Get outside!

by I.A. Isherwood

We are at the end of the semester. You can positively feel the tension as students rush to finish their finals. I remember, not overly fondly, the feeling that came with the race to the finish line.

For underclassmen, there is a scramble to 1) get things done 2) get things done well before departing for a summer internship or paying job. For seniors, there is the same motivation, except complicated by the emotions of leaving one phase of existence and moving off to another. The last few weeks of the year are hardly an envious time.

A few weeks ago, I gave some unsolicited advice to my WWI class about making the time for walking, preferably outside. We are fortunate to be surrounded by a battlefield that is stunningly beautiful and we are reasonably close to the AT and a number of state parks that have more rigorous hiking. The point is that it is healthy to get moving outside. Preferably with trees and nature and stuff.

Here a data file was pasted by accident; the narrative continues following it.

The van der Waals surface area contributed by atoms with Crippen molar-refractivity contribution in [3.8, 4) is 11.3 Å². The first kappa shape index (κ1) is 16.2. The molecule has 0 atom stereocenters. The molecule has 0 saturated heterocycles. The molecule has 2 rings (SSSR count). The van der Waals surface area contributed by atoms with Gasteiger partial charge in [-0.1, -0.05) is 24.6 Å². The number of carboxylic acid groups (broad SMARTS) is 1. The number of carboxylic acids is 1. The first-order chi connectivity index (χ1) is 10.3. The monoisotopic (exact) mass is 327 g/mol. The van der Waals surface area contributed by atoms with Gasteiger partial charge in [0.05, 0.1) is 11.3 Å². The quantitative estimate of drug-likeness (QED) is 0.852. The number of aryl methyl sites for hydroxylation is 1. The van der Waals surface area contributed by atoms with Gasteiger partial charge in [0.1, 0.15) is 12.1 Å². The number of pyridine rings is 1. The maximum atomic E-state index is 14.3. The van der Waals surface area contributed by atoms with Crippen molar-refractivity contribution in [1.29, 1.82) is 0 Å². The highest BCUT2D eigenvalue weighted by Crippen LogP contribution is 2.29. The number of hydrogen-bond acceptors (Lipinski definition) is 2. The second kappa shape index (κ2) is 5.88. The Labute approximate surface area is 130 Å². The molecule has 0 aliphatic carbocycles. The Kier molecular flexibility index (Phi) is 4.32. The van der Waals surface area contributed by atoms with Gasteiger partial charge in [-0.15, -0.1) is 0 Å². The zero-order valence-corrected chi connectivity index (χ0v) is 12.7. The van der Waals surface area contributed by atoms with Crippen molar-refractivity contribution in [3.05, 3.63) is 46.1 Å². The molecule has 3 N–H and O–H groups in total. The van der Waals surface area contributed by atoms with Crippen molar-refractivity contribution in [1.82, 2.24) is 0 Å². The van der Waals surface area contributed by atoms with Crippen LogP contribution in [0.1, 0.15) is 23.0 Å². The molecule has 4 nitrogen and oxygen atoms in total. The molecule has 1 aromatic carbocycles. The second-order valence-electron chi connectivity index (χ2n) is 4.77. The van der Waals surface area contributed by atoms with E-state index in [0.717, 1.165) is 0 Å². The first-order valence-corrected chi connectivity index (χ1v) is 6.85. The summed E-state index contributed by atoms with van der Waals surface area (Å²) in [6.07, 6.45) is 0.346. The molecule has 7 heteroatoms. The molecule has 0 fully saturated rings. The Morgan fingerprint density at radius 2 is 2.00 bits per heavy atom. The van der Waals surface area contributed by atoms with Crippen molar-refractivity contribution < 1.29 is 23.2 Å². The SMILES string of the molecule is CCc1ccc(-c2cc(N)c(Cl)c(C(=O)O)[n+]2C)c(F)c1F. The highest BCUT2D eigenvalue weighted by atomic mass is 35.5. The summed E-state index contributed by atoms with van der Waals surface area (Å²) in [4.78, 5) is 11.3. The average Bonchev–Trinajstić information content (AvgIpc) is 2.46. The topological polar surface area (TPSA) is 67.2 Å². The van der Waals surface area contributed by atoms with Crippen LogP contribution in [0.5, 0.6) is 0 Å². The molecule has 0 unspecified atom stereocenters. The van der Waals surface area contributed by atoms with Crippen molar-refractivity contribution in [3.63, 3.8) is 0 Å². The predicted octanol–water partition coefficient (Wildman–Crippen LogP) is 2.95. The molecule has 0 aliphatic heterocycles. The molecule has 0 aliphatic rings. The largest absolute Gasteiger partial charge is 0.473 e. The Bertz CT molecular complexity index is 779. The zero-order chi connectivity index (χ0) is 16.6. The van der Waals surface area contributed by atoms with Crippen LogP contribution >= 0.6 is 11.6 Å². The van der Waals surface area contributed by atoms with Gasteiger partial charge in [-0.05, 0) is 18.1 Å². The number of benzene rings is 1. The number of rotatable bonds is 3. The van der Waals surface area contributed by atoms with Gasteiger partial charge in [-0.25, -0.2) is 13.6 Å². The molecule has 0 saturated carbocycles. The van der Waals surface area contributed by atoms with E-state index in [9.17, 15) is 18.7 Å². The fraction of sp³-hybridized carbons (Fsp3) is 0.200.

So I gave my advice and there was a little head bobbing, a little shrugging, and then some talk about how they simply didn’t have the time to go for walk.

“You don’t have 90 minutes for a walk?”

“No” (collective)

Knowing some of their schedules, I don’t think most were exaggerating. Between class, homework, clubs, jobs, internships/fellowships, fitness center time, social media friend time, actual friend time, email, meals, worrying about future/fretting, etc., it is easy to see how their days go by frustratingly quickly and are exasperatedly full. It isn’t all ‘work’, but even something like social media both 1) sounds like work and 2) feels like work when you do it.

Anyway, the point of this anecdote is that I think it is really important to make time for non-academic/non-college activities to clear one’s head and give perspective to the work that you are actually supposed to be doing. Taking some time away from your desk actually makes you a better worker and improves your concentration. Changing your location and moving around a bit helps to manage stress and adds perspective. These are all good things.

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